having access to data stored on large server systems.
 Data mining:
 The discovery and extraction of hidden predictive information from large databases
 Uses statistical methods and artificial intelligence technology
 Locates trends and patterns in data that would have been overlooked by normal database
 Databases and the Web
 Information is available via a company’s intranet and the Internet.
 HTML (hypertext markup language), the language used to construct most Web pages, wasn’t
designed to build database queries.
 XML (extensible markup language), a newer, more powerful data description language, is
designed with industrial-strength database access in mind.
 Web database strategies revolve around directories.
 Directories are at the heart of many CRM (customer relationship management) systems—
software systems for organizing and tracking information on customers.
 Rules of thumb: dealing with databases
 Choose the right tool for the job
 Think about how you’ll get the information out before you put it in
 Start with a plan, and be prepared to change your plan
 Make your data consistent; inconsistencies can mess up sorting and make searching difficult
 Databases are only as good as their data
 Query with care
 If at first you don’t succeed, try another approach
 Object-oriented databases
 Make database construction and usage more flexible
 Store software objects that contain procedures (or instructions) along with data
 Are often used in conjunction with object-oriented programming languages
 An example
 A database of images, containing a class for photos
 One instance of this class–one object for every photograph in the database
 Data associated with this object: photographer’s name, description of photo, copyright
status, and the image itself
 One operation for the class–producing a thumbnail
 Easy manipulation of various types of
 Saves time by reusing objects
 Associates actions with the data
 Not good with unstructured data (audio,
video clips)
 Will still be used in combination with
object oriented databases–as hybrids
 Multimedia databases
 Serve as indexes for art, photographs, maps, video clips, and other media files
 Intelligent searches
 Allow users to ask for data using the same language used to address humans (natural language
 Future databases will undoubtedly incorporate more artificial intelligence technology.
No Secrets: Computers and Privacy
 What is privacy?
 A common theme in privacy is the notion of access:
 Physical proximity to the person
 Knowledge about that person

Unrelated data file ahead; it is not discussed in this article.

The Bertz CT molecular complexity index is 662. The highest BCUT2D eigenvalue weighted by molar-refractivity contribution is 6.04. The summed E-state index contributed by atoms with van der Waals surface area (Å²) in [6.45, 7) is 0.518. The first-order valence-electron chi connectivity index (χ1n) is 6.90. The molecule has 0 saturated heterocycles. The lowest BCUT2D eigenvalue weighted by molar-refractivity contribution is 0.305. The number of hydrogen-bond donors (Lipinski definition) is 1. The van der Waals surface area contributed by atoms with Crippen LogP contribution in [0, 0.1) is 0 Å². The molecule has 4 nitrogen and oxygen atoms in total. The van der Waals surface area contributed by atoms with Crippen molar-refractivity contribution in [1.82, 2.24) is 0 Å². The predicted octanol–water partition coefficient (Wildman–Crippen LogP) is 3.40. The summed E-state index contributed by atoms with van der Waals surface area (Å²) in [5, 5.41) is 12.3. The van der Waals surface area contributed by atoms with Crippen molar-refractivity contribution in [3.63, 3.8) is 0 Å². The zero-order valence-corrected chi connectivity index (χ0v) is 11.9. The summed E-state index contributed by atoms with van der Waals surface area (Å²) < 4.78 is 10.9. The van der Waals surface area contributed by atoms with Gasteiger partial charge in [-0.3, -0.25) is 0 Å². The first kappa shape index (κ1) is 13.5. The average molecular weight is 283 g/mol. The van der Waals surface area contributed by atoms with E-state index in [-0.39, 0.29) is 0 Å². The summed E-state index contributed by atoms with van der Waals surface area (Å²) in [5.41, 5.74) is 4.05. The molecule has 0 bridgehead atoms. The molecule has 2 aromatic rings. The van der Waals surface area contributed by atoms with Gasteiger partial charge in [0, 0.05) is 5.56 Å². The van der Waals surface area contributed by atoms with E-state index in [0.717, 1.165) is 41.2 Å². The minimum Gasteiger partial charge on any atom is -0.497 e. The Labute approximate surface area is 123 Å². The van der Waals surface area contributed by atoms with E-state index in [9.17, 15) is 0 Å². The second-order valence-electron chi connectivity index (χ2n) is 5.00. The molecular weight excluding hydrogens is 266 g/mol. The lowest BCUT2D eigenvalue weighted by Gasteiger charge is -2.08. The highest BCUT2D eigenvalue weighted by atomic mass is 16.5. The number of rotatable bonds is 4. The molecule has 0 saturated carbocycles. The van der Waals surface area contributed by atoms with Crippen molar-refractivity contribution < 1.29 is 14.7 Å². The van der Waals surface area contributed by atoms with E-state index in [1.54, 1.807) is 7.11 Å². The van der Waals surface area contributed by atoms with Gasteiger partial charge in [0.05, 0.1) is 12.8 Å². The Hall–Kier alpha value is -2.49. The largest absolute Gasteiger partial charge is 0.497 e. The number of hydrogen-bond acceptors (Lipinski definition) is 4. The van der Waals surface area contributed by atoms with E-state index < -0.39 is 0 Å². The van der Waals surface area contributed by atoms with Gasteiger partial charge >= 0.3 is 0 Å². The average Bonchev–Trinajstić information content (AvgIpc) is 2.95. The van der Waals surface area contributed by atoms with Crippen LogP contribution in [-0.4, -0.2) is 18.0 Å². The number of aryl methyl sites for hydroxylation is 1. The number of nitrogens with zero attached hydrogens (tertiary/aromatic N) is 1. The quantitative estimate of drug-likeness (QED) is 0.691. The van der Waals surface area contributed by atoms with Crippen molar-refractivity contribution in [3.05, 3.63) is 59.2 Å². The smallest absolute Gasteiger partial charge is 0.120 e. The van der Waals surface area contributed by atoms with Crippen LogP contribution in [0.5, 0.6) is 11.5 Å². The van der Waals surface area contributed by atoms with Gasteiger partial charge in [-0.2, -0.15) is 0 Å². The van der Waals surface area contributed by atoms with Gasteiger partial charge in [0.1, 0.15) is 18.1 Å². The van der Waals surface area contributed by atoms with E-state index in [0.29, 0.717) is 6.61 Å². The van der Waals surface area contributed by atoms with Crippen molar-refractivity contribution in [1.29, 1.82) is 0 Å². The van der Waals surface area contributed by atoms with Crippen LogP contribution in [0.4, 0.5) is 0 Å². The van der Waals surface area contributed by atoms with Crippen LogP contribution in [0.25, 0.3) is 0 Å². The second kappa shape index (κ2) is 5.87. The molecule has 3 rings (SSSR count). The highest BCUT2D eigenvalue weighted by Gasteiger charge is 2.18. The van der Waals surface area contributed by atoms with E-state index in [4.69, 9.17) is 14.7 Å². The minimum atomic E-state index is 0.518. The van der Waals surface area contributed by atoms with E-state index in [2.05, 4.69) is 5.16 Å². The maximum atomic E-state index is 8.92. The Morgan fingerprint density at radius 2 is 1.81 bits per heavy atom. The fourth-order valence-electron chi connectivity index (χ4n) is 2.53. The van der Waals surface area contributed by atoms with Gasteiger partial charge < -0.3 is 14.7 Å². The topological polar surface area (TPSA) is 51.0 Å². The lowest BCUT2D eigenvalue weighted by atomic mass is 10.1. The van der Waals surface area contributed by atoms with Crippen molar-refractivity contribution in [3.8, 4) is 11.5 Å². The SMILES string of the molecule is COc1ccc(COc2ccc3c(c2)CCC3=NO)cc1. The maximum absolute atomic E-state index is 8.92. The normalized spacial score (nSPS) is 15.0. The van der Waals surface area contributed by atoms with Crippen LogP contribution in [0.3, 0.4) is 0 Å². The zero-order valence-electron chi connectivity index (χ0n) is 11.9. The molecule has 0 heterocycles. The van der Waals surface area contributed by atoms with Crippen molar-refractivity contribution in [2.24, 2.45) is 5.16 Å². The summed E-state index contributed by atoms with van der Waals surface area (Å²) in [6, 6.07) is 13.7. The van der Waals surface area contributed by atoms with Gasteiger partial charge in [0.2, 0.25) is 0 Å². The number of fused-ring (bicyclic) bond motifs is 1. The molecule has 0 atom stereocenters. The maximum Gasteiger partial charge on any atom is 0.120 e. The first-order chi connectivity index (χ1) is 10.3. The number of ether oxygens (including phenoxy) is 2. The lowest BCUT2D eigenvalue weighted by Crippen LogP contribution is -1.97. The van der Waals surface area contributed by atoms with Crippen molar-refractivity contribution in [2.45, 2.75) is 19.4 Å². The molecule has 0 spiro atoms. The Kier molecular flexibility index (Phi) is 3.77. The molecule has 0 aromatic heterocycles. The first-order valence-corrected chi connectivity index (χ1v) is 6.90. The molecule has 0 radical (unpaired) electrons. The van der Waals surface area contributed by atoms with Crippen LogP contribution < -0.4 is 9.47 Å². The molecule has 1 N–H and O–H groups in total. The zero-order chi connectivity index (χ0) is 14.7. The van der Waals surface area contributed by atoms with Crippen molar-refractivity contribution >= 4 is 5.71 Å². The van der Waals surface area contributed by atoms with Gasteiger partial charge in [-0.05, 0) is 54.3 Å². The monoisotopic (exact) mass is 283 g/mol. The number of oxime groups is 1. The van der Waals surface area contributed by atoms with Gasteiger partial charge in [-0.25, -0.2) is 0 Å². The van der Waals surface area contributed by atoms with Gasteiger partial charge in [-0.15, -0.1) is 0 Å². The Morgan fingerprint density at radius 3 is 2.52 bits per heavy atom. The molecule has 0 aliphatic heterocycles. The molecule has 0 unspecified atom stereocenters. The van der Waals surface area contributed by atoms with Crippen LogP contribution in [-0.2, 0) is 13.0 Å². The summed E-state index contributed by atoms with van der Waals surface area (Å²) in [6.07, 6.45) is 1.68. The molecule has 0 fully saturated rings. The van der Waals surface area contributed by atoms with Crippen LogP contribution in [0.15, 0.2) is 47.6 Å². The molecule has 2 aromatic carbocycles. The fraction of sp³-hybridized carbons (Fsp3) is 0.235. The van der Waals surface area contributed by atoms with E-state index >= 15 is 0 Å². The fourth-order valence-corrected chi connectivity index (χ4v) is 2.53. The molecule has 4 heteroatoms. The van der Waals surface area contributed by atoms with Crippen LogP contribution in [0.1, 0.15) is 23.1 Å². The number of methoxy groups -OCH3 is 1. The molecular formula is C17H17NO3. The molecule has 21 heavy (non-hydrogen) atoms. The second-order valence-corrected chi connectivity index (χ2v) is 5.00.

 People need a certain amount of privacy to maintain their dignity and freedom.
 How much dignity would you have if everyone could read
your mind?
 Information about people can be of great value to society.
 Many parents would like to know the identities of convicted
sex offenders.
 Personal data: all about you
 More than 15,000 specialized marketing databases contain
2,000,000,000 names.
 These databases contain characteristics such as age,
income, and religion.
 The privacy problem
 Protection against invasion of privacy is not explicitly guaranteed by the U.S. Constitution.
 The right to privacy is implied by other constitutional guarantees.
 Debates rage about what this means
 Federal and state laws provide forms of privacy protection.
 Most of those laws were written years ago
 Most European countries have had strong privacy protection laws for years.
 Big brother and big business
 Other information technologies amplify the threat to personal privacy:
 Networks make it possible for personal data to be transmitted almost anywhere instantly.
 Microsoft’s Passport, part of its .NET technologies, can optionally collect the following
information in a central database controlled by Microsoft:
o Passwords
o Credit card numbers
o Other consumer information
 Workplace monitoring technology enables managers to learn more than ever before about the
work habits and patterns of workers.
 Surveillance cameras are used increasingly for nabbing routine traffic violators and detecting
security violators. Their data can be combined with picture databases to locate criminals—and
 Surveillance satellites can provide permanent peepholes into our lives for anyone willing to
pay the price.
 Cell phones are now required by law to include technology to determine and transmit their
locations to emergency personnel responding to 911 calls.
 Rules of thumb: your private rights
 Your Social Security number is yours–don’t give it away.
 Say “no” to direct mail and phone solicitations, sharing of personal information, and pollsters
 Know your electronic rights
 Support organizations that fight for privacy rights
Lesson Summary
 Database programs enable users to store, organize, retrieve, communicate, and manage quickly and
efficiently large amounts of information.
 Database programs enable users to view data in a variety of ways, sort records in any order, and
print reports, mailing labels, and other custom printouts.
 DBMSs (database management systems) can work with several data sources at once, crossreferencing information among files when appropriate.
 The trend today is clearly away from large, centralized databases accessible only to dataprocessing staff.
 Organizations are moving toward a client/server approach that enables users to have access to data
stored in servers throughout the organization’s network.
 The accumulation of data by government agencies and businesses is a growing threat to our right
to privacy.
 While there are many legitimate uses for these procedures, there is also a great potential for abuse.